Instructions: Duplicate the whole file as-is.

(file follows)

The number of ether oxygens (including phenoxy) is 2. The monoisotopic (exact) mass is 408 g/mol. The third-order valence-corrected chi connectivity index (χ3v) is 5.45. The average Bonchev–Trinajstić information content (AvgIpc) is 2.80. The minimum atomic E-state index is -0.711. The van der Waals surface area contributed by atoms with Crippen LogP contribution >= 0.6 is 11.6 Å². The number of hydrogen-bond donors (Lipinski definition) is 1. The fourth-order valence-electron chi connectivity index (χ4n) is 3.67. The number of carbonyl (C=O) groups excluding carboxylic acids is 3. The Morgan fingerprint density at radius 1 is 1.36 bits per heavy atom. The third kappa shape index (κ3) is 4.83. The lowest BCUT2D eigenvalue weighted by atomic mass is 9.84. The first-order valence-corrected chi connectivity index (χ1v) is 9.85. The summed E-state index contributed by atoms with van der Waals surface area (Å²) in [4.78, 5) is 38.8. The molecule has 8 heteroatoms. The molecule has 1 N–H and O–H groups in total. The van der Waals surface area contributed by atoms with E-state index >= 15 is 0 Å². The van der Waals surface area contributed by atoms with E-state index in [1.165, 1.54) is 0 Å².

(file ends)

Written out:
The number of ether oxygens (including phenoxy) is 2. The monoisotopic (exact) mass is 408 g/mol. The third-order valence-corrected chi connectivity index (χ3v) is 5.45. The average Bonchev–Trinajstić information content (AvgIpc) is 2.80. The minimum atomic E-state index is -0.711. The van der Waals surface area contributed by atoms with Crippen LogP contribution >= 0.6 is 11.6 Å². The number of hydrogen-bond donors (Lipinski definition) is 1. The fourth-order valence-electron chi connectivity index (χ4n) is 3.67. The number of carbonyl (C=O) groups excluding carboxylic acids is 3. The Morgan fingerprint density at radius 1 is 1.36 bits per heavy atom. The third kappa shape index (κ3) is 4.83. The lowest BCUT2D eigenvalue weighted by atomic mass is 9.84. The first-order valence-corrected chi connectivity index (χ1v) is 9.85. The summed E-state index contributed by atoms with van der Waals surface area (Å²) in [4.78, 5) is 38.8. The molecule has 8 heteroatoms. The molecule has 1 N–H and O–H groups in total. The van der Waals surface area contributed by atoms with E-state index >= 15 is 0 Å². The van der Waals surface area contributed by atoms with E-state index in [1.165, 1.54) is 0 Å².